Observational Foundations of Modern Cosmology 

1. 1929: Hubble measures the expansion of the Universe

(a modern version, using Type Ia supernovae)

(from Hubble 1936)


2. 1948:  The abundances of the light elements

  • Alpher, Bethe, and Gamow: Conditions in the early universe could explain the elemental abundances of the light elements (particularly helium).

  • Alpher and Herman also predict that the radiation field of the big bang should have "cooled" as the universe expanded, yielding a universal 5K (microwave) background.

3. 1965: Penzias and Wilson discover the microwave background

  • The CMB is amazingly isotropic - the same temperature (down to 1 part in 105) is observed in every direction in the sky.

Those three observations are consider the "classical foundations" of modern Big Bang cosmology. To them, I will add three more:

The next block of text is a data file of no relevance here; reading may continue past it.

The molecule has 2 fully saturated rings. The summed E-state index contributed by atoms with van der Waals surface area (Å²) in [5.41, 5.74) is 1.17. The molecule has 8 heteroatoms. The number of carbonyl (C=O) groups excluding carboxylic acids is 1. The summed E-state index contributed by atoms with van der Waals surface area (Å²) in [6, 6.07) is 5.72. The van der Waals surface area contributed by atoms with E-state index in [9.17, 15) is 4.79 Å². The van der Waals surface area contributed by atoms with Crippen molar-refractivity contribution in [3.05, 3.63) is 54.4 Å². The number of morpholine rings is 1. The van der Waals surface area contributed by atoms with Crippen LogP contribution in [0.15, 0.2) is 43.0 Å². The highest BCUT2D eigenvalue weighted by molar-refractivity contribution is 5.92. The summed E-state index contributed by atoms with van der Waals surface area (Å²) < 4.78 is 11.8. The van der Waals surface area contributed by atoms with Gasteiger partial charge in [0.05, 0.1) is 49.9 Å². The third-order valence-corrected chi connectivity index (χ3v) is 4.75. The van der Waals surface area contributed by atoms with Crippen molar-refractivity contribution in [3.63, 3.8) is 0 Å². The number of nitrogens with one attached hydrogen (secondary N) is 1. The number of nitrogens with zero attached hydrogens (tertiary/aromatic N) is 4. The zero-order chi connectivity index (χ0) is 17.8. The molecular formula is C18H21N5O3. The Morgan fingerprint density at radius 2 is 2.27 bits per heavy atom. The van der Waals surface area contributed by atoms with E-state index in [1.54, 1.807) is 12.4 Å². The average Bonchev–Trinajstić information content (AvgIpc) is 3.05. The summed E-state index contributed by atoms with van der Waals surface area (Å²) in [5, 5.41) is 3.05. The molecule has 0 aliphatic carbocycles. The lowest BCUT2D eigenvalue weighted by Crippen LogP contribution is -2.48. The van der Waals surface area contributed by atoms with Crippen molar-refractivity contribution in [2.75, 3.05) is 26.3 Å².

4. 1980s and 1990s: Redshift surveys show large scale structure

Significant structure exists, but on the largest scales the universe is homogeneous.

These last two observations, in particular, lead us to the cosmological principle:

The Universe is Homogeneous and Isotropic

(The Las Campanas Redshift Survey)

5. 1990-2000+ Anisotropies in the Microwave Background

Microwave anisotropy map from the WMAP satellite (2003).

6. 2000+ Curvature in the Hubble Diagram

The use of Type Ia supernovae as distance indicators became both well-understood physically, and observationally tractable at large redshift. Hubble diagrams (distance-redshift) became more accurate and began to probe expansion history as a function of redshift:

Figure courtesy Ned Wright's Cosmology Tutorial